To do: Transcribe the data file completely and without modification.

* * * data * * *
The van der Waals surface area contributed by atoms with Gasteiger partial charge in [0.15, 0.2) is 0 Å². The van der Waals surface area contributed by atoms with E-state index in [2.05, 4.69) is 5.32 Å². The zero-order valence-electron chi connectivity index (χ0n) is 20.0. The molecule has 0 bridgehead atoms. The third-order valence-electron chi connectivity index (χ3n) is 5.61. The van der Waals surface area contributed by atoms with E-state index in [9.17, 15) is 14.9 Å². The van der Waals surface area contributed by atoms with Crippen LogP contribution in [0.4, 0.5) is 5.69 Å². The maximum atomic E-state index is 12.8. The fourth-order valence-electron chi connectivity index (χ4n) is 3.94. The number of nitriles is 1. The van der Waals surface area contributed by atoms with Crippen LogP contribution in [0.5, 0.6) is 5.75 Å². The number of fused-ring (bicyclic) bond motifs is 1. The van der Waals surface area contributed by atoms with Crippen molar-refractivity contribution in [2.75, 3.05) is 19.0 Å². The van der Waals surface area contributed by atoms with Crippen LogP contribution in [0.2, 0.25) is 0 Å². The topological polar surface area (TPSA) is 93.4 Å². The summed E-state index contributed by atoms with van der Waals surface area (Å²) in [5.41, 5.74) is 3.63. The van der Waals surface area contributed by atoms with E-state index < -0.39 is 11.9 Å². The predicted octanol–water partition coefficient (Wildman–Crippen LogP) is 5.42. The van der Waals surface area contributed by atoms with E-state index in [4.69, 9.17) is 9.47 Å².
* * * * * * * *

The van der Waals surface area contributed by atoms with Gasteiger partial charge in [0.15, 0.2) is 0 Å². The van der Waals surface area contributed by atoms with E-state index in [2.05, 4.69) is 5.32 Å². The zero-order valence-electron chi connectivity index (χ0n) is 20.0. The molecule has 0 bridgehead atoms. The third-order valence-electron chi connectivity index (χ3n) is 5.61. The van der Waals surface area contributed by atoms with E-state index in [9.17, 15) is 14.9 Å². The van der Waals surface area contributed by atoms with Crippen LogP contribution in [0.4, 0.5) is 5.69 Å². The maximum atomic E-state index is 12.8. The fourth-order valence-electron chi connectivity index (χ4n) is 3.94. The number of nitriles is 1. The van der Waals surface area contributed by atoms with Crippen LogP contribution in [0.5, 0.6) is 5.75 Å². The number of fused-ring (bicyclic) bond motifs is 1. The van der Waals surface area contributed by atoms with Crippen molar-refractivity contribution in [2.75, 3.05) is 19.0 Å². The van der Waals surface area contributed by atoms with Crippen LogP contribution in [0.2, 0.25) is 0 Å². The topological polar surface area (TPSA) is 93.4 Å². The summed E-state index contributed by atoms with van der Waals surface area (Å²) in [5.41, 5.74) is 3.63. The van der Waals surface area contributed by atoms with E-state index < -0.39 is 11.9 Å². The predicted octanol–water partition coefficient (Wildman–Crippen LogP) is 5.42. The van der Waals surface area contributed by atoms with E-state index in [4.69, 9.17) is 9.47 Å².